Identity theft? Here's what to do

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The night before Christmas Eve, Beaverton police arrested a ring of identity thieves who had stolen their victims’ bank account information. With counterfeit IDs in hand, they were getting ready to capitalize on two of the biggest days of the year for fraud.

Identity theft can happen to anyone—and it’s becoming increasingly more common. Identity thieves stole $15 billion from more than 13 million U.S. consumers last year alone. The risk is even greater around the holidays, when fraud rates 
more than triple

That’s why it is important to scrutinize your holiday credit card bill and bank statements to ensure accurately reflects the purchase you made during. It’s also wise to scan your credit report for any suspicious activity.

If you discover evidence of identity theft, don’t panic. It will take some work, but you can reclaim your identity and clear your good name. All you need is a recovery plan. Take a few deep breaths, and follow the steps below.

STEP 1: Get prepared. Recovering from identity theft can be a long road, but there are a few things you can do to make the process much easier. Before you get started, review these important guidelines:

  • Track all phone calls. Record the date of each call you make, along with the names and phone numbers of everyone you contact. Plan out your questions in advance, and write down the answers you receive.
  • Use certified mail. Anytime you need to send documents by mail, use certified mail and ask for a return receipt. That way you have proof that the letter was sent.
  • Keep copies of everything. Create a filing system to keep all of your documents organized and in one place. Keep all original documents as well as copies of your ID handy.
  • Make a timeline. Write down any important dates you need to remember, such as deadlines for filing requests or following up with companies you’ve contacted.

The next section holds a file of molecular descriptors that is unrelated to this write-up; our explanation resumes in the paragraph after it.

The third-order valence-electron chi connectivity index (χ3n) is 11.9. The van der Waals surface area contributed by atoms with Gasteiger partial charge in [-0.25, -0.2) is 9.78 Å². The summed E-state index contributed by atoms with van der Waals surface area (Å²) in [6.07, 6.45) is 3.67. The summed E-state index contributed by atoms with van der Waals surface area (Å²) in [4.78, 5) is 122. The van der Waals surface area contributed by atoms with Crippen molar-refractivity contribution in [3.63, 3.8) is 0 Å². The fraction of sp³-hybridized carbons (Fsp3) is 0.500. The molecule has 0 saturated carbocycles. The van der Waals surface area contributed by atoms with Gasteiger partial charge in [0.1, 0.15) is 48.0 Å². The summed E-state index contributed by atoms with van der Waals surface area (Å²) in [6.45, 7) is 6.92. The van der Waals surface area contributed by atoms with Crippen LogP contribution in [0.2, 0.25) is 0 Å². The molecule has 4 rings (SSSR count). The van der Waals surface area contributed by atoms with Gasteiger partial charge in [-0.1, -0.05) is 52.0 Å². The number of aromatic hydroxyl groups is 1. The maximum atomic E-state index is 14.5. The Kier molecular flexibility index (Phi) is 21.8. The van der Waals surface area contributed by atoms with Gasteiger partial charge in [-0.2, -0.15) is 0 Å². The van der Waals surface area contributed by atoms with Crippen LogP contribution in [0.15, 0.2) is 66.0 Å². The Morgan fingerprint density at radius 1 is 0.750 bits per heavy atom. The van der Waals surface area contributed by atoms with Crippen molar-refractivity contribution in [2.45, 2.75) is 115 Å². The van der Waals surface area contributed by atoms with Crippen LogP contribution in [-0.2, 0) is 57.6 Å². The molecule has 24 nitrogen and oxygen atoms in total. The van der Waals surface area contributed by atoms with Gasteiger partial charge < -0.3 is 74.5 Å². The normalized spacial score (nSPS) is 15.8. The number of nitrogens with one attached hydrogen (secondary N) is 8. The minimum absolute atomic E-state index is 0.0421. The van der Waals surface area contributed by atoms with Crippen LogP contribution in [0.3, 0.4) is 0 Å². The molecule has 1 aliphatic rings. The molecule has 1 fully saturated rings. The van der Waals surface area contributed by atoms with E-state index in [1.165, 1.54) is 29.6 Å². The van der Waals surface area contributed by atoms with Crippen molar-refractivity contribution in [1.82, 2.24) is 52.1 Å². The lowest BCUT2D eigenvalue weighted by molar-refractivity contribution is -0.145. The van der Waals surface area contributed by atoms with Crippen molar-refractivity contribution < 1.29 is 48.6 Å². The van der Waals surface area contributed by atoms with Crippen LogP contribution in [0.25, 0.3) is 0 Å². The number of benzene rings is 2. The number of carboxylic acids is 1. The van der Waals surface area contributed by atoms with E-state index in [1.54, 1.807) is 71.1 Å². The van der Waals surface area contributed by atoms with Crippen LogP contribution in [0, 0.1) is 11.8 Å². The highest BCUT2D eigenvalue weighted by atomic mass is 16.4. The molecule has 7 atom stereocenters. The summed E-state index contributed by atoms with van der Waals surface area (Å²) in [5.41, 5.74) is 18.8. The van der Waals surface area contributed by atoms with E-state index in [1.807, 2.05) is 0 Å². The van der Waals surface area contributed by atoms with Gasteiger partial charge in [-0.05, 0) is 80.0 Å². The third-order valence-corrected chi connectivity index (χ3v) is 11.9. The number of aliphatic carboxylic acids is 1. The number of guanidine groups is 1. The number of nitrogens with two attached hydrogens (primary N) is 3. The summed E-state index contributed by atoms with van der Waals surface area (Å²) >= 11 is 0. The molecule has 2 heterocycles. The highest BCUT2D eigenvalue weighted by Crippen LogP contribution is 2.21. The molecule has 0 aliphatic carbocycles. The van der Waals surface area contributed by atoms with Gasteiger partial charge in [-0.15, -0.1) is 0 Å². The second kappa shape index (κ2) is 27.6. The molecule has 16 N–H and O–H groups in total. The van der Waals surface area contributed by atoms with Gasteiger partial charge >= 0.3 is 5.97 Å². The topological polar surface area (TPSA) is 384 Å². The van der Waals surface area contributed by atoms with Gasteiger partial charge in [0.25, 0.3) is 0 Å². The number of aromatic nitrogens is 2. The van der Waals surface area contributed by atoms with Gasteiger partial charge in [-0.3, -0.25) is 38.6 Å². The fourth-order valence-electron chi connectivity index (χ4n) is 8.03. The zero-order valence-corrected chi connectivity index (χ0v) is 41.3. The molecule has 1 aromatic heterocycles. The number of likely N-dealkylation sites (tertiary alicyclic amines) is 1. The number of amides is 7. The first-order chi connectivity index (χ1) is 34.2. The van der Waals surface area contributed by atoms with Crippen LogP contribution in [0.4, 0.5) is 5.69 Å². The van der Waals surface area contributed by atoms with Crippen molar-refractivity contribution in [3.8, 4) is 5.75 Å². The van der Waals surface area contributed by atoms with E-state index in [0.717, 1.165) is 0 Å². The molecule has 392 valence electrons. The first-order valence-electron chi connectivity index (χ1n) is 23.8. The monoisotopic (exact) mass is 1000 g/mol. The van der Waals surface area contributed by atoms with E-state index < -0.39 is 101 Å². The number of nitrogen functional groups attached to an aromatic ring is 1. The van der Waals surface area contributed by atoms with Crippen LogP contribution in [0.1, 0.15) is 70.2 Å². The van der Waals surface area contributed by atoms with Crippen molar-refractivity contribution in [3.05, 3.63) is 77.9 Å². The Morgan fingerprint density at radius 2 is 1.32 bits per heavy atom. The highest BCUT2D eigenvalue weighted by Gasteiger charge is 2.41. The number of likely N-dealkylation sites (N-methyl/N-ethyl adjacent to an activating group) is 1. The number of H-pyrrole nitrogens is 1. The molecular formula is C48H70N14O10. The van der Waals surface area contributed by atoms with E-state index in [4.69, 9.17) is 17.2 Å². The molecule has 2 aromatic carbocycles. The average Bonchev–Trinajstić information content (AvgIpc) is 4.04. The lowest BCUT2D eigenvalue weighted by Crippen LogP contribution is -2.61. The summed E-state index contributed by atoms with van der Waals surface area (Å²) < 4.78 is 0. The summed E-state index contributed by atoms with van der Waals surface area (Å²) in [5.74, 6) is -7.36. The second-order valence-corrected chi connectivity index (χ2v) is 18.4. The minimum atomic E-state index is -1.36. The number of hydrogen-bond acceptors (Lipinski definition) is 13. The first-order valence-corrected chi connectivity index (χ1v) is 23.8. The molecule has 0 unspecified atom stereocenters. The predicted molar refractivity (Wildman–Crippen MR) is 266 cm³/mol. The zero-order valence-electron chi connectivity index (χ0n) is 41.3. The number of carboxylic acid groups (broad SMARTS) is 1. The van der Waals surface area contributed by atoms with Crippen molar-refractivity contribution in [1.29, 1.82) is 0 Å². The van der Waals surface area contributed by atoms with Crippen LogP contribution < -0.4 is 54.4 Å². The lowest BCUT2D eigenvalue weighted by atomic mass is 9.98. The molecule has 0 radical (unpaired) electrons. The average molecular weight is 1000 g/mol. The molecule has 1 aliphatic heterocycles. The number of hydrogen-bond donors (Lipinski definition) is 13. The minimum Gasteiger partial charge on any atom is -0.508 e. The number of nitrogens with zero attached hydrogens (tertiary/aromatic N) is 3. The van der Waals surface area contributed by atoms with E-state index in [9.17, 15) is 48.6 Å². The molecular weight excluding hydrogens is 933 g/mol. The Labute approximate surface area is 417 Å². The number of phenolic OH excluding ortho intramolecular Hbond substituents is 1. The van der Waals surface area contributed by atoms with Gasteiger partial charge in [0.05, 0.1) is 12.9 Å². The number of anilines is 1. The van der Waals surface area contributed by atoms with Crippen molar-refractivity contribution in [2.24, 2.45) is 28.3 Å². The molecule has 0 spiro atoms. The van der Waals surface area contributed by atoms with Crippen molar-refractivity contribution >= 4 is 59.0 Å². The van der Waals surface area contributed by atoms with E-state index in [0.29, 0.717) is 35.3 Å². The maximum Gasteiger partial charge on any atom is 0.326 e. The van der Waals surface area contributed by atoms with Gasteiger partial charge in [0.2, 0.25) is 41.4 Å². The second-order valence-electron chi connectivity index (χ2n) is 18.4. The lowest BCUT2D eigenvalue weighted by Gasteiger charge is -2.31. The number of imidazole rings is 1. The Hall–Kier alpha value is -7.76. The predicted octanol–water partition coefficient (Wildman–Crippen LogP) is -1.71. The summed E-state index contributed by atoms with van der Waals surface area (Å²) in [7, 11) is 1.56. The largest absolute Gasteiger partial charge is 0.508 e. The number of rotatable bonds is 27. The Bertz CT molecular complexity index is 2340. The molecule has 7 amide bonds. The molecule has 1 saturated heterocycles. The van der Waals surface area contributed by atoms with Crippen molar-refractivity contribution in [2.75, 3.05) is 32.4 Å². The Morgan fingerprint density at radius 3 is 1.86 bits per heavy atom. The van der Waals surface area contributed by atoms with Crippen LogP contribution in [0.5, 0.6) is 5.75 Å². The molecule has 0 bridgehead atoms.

STEP 2: Place a fraud alert. A fraud alert lets the three main credit reporting agencies know you’re the victim of identity theft. When there’s an alert on your credit report, businesses must verify your identity before issuing credit in your name. This makes it harder for the identity thief to do any more damage. Contact any of the three credit reporting agencies—Experian, Equifax or TransUnion—to initiate a fraud alert. You’ll also want to:

  • Mark your calendar; the alert will stay in effect for 90 days.
  • Make sure the credit reporting agencies have your current contact information.
  • Request a free copy of your credit report from each agency.
  • Place a temporary credit freeze on your file to prevent new accounts from being opened.
  • Dispute any errors you find on your credit report.

STEP 3: Contact the FTC. Before you can start resolving the problems identity theft has caused, you’ll need some evidence that it happened. An identity theft report proves to businesses that your identity has been stolen. It also guarantees you certain rights throughout the process. Get your report started by contacting the Federal Trade Commission (FTC), which will provide:

  • An identity theft affidavit, which you’ll need to give to the police.
  • A step-by-step recovery plan based on your situation.

STEP 4: File a police report. Many creditors require you to file report with your local police department before they’ll close fraudulent accounts and repair the damage to your credit. Together with your FTC affidavit, the police report constitutes your identity theft report—and it will become a vital document as you work with your creditors to clear your name. Make sure to:

  • List all financial accounts that have been compromised or opened in your name.
  • Keep a copy of the police report for your files.

STEP 5: Notify your creditors. Now start contacting each of the creditors on your list to let them know someone has stolen your identity. This includes the financial institution you bank with as well as your credit card companies and any other lenders involved. You’ll need to:

  • Dispute each fraudulent charge.
  • Close all fraudulent accounts opened in your name.
  • Request copies of any documents the identity thief used to open a new account or make charges in your name.
  • Ask each business to send you a letter confirming what actions were taken.

STEP 6: Reach out to other parties. Contact all retailers and any other businesses where the thief opened an account, made fraudulent charges or even applied for a job in your name. Certain types of identity theft may also need to be reported to other agencies. For example:

  • If the identity theft was from a nursing home or long-term care facility, report it to your state’s long-term care ombudsman.
  • If you’re the victim of medical identity theft, contact your health insurance company’s fraud department.
  • If your tax identity has been stolen, file a report with the IRS and your state’s revenue department.

Recovering from identity theft takes time, but with preparation, determination and grit you can eventually clear your name and repair the damage to your credit. Just remember: You’re not alone. As your financial partner, OCCU will be there to help you every step of the way.